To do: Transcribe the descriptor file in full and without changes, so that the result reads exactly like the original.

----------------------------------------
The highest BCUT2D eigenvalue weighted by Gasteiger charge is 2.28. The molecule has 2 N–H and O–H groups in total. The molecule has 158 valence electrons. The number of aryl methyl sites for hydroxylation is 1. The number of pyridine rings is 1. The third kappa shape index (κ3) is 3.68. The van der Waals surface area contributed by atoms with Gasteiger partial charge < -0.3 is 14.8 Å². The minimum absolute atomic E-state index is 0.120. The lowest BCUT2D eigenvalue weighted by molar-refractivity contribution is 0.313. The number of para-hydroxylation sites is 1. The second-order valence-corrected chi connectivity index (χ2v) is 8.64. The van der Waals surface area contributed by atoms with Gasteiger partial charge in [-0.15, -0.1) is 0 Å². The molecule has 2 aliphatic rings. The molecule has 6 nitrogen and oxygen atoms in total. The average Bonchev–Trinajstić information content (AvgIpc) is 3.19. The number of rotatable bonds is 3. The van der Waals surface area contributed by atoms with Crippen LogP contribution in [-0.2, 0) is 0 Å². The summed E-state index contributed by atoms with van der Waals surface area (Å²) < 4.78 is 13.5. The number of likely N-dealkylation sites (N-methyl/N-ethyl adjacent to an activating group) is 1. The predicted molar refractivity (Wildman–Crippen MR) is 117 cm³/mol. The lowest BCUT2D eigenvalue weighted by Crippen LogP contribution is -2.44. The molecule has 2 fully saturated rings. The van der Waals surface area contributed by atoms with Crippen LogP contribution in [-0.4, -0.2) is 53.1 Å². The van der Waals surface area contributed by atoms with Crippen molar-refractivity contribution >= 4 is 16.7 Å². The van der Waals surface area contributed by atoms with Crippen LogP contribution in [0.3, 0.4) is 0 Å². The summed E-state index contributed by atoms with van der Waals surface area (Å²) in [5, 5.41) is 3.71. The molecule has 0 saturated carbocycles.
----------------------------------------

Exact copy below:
The highest BCUT2D eigenvalue weighted by Gasteiger charge is 2.28. The molecule has 2 N–H and O–H groups in total. The molecule has 158 valence electrons. The number of aryl methyl sites for hydroxylation is 1. The number of pyridine rings is 1. The third kappa shape index (κ3) is 3.68. The van der Waals surface area contributed by atoms with Gasteiger partial charge < -0.3 is 14.8 Å². The minimum absolute atomic E-state index is 0.120. The lowest BCUT2D eigenvalue weighted by molar-refractivity contribution is 0.313. The number of para-hydroxylation sites is 1. The second-order valence-corrected chi connectivity index (χ2v) is 8.64. The van der Waals surface area contributed by atoms with Gasteiger partial charge in [-0.15, -0.1) is 0 Å². The molecule has 2 aliphatic rings. The molecule has 6 nitrogen and oxygen atoms in total. The average Bonchev–Trinajstić information content (AvgIpc) is 3.19. The number of rotatable bonds is 3. The van der Waals surface area contributed by atoms with Crippen LogP contribution in [-0.2, 0) is 0 Å². The summed E-state index contributed by atoms with van der Waals surface area (Å²) < 4.78 is 13.5. The number of likely N-dealkylation sites (N-methyl/N-ethyl adjacent to an activating group) is 1. The predicted molar refractivity (Wildman–Crippen MR) is 117 cm³/mol. The lowest BCUT2D eigenvalue weighted by Crippen LogP contribution is -2.44. The molecule has 2 fully saturated rings. The van der Waals surface area contributed by atoms with Crippen LogP contribution in [-0.4, -0.2) is 53.1 Å². The van der Waals surface area contributed by atoms with Crippen molar-refractivity contribution >= 4 is 16.7 Å². The van der Waals surface area contributed by atoms with Crippen LogP contribution in [0.3, 0.4) is 0 Å². The summed E-state index contributed by atoms with van der Waals surface area (Å²) in [5, 5.41) is 3.71. The molecule has 0 saturated carbocycles.